[ RadSafe ] Nuclear Power/ Greenhouse Effect/

howard long hflong at pacbell.net
Tue Nov 1 18:48:25 CST 2005

The good from increased CO2 levels is detailed at www.oism.org/pproject where
17,000 scientists signed a petition indicating so.
I have observed Robt. C. Balling Jr's experiments in Phoenix, twice, published in his 
 The Heated Debate - Greenhouse Predictions Vs Climate Reality
pub Pacific Research Inst for Public Policy, SF (415) 989-0833
forword by Aaron Wildavsky PPres Am Political Science Assoc.
Norway's loss of heat from Gulf stream changes with global warming is as questionable as the now infamous "hockey stick" graph (obtainable with random numbers by the author's method).
Viva sunspots and nuclear power to make a more comfortable environment!
However, ice caps are thickening, as Crichton's State of Fear accurately footnoted.
Howard Long 

"Johansen, Kjell" <Kjell.Johansen at nmcco.com> wrote:
I seen nothing good in increasing the CO2 concentration to 600ppm.
There are two photosynthesis pathways, C3 and C4. The higher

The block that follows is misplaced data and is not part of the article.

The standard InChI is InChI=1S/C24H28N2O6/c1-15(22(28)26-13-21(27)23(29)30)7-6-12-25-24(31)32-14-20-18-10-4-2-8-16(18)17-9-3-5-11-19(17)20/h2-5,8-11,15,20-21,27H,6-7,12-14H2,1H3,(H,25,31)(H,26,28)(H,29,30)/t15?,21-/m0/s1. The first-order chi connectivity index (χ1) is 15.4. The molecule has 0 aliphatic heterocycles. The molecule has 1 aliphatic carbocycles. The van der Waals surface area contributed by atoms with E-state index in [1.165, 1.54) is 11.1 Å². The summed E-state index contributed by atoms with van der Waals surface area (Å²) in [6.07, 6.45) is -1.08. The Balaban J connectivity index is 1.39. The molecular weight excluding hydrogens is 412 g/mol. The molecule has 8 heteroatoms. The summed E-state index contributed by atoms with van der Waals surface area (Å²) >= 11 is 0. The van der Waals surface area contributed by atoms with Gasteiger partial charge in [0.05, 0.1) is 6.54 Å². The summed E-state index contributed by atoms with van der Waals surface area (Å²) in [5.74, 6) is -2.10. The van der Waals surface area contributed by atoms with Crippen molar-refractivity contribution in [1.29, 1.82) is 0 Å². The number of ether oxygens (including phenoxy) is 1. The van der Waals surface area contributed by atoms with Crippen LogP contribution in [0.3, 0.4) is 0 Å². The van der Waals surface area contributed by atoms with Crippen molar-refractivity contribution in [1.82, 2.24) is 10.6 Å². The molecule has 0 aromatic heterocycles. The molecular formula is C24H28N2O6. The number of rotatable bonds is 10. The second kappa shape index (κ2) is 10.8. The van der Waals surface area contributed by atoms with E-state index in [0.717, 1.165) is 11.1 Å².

concentration favors the pathway which produces less nutritious food.
Also, warmer temperatures results in melting of the icecaps which
results in the raising of sea level and in an influx of freshwater into
the oceans. In the northern hemisphere, this will disrupt the Gulf
Stream which carries large amount of heat to the northern hemispheric
countries such as Norway. As a Norwegian by birth I find the disregard
of such an outcome to be unsatisfactory. Who knows what other
disruptions in the oceanic circulatory patterns will occur. And once
they occur, the current patterns may not be re-established in our
lifetimes. At what point will such shifts occur? We do not know. But,
geological studies show that they could happen relatively quickly, in
100 years, on the geological time scale. When we dump millions of years
of squestered carbon into the atmosphere in a couple of centuries, it is
impossible to forcast exactly what will happen. It is evident that
increased concentrations will drive the biogeochemical reactions into
environmental conditions not experienced by humanity in the last several
million years. From what we do know, the outcomes are more bad that
Kjell Johansen
Whitefish Bay, WI
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